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Lobbying regulation: What it stipulates and how the law implementation will proceed

Updated: Jul 19



For years, the word lobbying has usually been accompanied by a negative sign, meaning interest groups that by fraudulent means and bribes put negative pressure on decision-makers to serve personal interests. One could argue that this view has unfortunately been consolidated and dominated public opinion in Cyprus as well, thus undermining what the correct and positive use of lobbying can offer to governance. Based on this, we welcome the decision of the Parliament to vote in favour of the law for the regulation of lobbying on February 17, 2022 in Cyprus with the main motivation being the need for transparency in the contacts of persons interested in getting involved in the decision-making process. This development is an important and essential step towards a more participatory and transparent policy production process in Cyprus that can, consequently, bridge the gap between the Cypriot citizen and decision-makers.


It is imperative that the citizen is aware of the content of this new bill, as its consolidation and success depends to a large extent on the participation of the Cypriot people. Thus, the bill on lobbying provides that all meetings between state officials and lobbyists are published along with the content of what was discussed and information about possible funding. On the other hand, state officials should also keep records of their meetings with lobbyists. If lobbyists do not comply with this requirement or file reports without basic details, then they will be subject to fines while there will be the possibility of serving a prison sentence. Similarly, state officials should also be honest in their reports, and if they do not, then they will be subject to the same consequences. In addition, according to the bill, trade unions and NGOs will also be considered lobbyists and will therefore have to comply with the same rules. Lobbyists will also have the opportunity to be informed by state officials about the areas of interest to them and will have the opportunity to participate in consultations on these areas.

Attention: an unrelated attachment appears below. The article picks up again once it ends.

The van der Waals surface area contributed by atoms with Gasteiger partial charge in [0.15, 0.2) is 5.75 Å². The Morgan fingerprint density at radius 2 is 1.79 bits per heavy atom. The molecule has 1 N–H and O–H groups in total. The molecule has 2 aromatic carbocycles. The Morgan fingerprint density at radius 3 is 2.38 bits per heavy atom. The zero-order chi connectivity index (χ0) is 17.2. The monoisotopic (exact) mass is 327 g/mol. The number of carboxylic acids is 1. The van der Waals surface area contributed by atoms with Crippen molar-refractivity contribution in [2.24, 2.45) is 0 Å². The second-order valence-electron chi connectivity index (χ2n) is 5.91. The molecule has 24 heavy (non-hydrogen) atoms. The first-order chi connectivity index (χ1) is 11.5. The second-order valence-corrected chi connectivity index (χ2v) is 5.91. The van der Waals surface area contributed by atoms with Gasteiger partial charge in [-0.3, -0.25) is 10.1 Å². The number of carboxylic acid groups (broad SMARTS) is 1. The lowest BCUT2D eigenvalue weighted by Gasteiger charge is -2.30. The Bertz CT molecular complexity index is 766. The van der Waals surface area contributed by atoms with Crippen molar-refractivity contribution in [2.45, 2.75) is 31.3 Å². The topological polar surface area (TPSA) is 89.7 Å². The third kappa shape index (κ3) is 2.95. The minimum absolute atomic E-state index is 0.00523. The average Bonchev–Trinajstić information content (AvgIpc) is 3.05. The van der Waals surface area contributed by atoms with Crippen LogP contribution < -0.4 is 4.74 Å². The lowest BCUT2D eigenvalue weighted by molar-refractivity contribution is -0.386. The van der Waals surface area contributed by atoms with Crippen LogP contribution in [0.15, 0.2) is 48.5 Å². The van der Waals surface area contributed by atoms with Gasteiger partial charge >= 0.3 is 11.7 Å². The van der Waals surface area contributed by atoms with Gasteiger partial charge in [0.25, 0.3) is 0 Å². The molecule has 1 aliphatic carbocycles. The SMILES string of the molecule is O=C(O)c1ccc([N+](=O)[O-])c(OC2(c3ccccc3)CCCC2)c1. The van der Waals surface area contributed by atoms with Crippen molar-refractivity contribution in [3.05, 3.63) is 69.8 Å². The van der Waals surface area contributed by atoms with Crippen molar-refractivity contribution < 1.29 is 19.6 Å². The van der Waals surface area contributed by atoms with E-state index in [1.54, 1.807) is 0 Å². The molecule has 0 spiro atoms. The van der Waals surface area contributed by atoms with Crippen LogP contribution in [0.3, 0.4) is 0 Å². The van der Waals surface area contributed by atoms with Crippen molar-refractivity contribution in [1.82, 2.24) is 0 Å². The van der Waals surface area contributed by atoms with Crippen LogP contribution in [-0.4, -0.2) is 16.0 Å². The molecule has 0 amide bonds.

With the official establishment of the Anti-Corruption Authority which will be responsible for supervising those subject to this law, we have passed to the stage of its implementation. The authority will also be responsible for issuing a Code of Conduct and circulars to determine the framework in which stakeholders will act. The next step for the implementation of the bill will be, within the next period of time, the creation of a lobbying register in which the participation of all lobbyists will be mandatory. Therefore, state officials will have the right to consult only with people who are registered in that register. This regulation is not a restriction but a further strengthening of transparency and the fight against corruption as it further establishes the binding nature of the bill and its importance.


Finally, it is remarkable and promising that the bill, which is due to enter into force within the next year in Cyprus, seems to have taken into account all the suggestions of the Group of States Against Corruption (GRECO), which indicates the strong desire on the part of the Republic of Cyprus to positively change the way in which the lobby is carried out in Cyprus and by extension public opinion on it. The bill incorporates a variety of restrictions and requirements which ensures that its implementation will meet its expectations. We are optimistic that this development will bring about the individual and collective participation needed for the bill to be established as an integral part of political culture.


Dr. Nicolas Kyriakides, Co-founder of Zenox Public Affairs, Member of the Board of Directors of Cyprus Lobbyists and Public Affairs Professionals